‘For most people, if treated in good time, it isn’t life-threatening,’ explains Angie Davidson, who runs the Lupus Trust at St Thomas’s Hospital in London. ‘The problem is that it takes on average four years to get a diagnosis.’
     What makes The Wolf Inside doubly extraordinary is that Christina too was suffering from a life-threatening disease – chronic lymphatic leukaemia – while filming it. But the documentary is not just about illness: it also chronicles with unflinching honesty the relationship of mother and daughter, with its outpourings of love and frustration, as they face the prospect of losing each other.
     Christina Johansson was a rebellious 21-year-old when she met and married N’Deaye’s father in her native Sweden in 1971. Their daughter was born the following year, but the marriage soon ended, and Christina was left to bring up N’Deaye on her own. Their move to Britain came in 1992, when N’Deaye – realising that there were more opportunities for a coloured actress here than in Scandinavia – decided to apply to drama school in London. So enthusiastically did she embrace her adopted country that within a few years she and her mother were talking to each other in English rather than Swedish.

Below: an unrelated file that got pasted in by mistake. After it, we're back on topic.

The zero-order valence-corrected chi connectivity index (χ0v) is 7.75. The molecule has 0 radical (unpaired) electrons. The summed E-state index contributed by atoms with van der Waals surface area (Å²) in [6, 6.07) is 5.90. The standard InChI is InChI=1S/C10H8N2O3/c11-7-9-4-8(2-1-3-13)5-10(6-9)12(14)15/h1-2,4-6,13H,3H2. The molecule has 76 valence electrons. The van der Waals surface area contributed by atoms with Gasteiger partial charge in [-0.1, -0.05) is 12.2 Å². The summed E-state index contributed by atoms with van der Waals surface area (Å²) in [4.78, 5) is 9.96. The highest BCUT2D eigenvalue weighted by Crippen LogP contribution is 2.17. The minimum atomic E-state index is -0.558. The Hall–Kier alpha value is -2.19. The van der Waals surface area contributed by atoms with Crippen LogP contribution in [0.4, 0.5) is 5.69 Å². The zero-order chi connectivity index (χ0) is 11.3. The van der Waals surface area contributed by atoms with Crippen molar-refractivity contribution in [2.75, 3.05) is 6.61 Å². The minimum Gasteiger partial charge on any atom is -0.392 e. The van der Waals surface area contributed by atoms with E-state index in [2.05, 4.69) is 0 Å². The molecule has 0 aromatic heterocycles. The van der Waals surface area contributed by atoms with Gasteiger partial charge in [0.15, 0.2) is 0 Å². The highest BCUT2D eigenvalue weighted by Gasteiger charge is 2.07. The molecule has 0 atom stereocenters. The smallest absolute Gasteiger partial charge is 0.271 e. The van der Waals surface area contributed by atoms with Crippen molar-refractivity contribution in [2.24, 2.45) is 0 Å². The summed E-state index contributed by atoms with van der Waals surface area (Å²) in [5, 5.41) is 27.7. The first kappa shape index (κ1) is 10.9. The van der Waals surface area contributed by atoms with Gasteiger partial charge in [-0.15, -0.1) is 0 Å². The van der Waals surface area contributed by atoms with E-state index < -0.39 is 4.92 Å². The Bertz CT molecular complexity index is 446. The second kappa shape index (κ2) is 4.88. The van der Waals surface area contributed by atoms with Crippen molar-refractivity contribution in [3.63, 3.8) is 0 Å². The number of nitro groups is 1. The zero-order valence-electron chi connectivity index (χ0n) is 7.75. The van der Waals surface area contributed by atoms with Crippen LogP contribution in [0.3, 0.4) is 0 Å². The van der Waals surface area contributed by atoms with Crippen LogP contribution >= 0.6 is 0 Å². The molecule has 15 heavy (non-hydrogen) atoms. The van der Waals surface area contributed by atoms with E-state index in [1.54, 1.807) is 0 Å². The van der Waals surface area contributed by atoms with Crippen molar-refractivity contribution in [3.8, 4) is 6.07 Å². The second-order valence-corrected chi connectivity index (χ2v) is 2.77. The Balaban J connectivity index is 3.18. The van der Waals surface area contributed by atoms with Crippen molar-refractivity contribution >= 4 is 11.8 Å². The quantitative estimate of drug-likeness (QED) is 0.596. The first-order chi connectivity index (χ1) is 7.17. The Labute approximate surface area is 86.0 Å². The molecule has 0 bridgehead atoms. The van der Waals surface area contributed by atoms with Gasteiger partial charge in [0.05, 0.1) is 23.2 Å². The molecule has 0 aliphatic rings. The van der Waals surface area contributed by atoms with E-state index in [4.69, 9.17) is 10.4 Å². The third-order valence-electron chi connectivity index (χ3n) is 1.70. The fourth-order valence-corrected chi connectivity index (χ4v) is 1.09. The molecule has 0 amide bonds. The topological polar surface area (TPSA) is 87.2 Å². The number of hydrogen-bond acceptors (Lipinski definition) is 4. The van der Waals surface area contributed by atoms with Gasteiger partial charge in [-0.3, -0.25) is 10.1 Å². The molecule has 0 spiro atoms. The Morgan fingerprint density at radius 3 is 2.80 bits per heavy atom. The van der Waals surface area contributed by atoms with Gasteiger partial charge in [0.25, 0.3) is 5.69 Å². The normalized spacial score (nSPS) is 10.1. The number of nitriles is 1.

Life was tough at first (‘We had to work night and day to earn enough money for her fees,’ remembers Christina), but when N’Deaye graduated from the Webber Douglas Academy in 1996 she found no shortage of agents wanting to represent her. She went on to appear in several prime-time television series, including Trial and Retribution, Sea of Souls and Jericho.
     An attempt to establish herself in Hollywood was less successful. ‘She got some work, and mingled with the famous people [a snapshot shows her posing with Laurence Fishburne], but it was a struggle,’ says Christina. ‘She was very down-to-earth, and didn’t want to change her teeth and hair. It just wasn’t her scene.’
     While in Los Angeles, N’Deaye began to feel the first effects of lupus, suffering from swollen limbs and a series of infections. But these symptoms were short-lived, and what most concerned her on her return to London was the discovery that her mother had contracted leukaemia. Christina believes that the resulting stress aggravated N’Deaye’s own condition.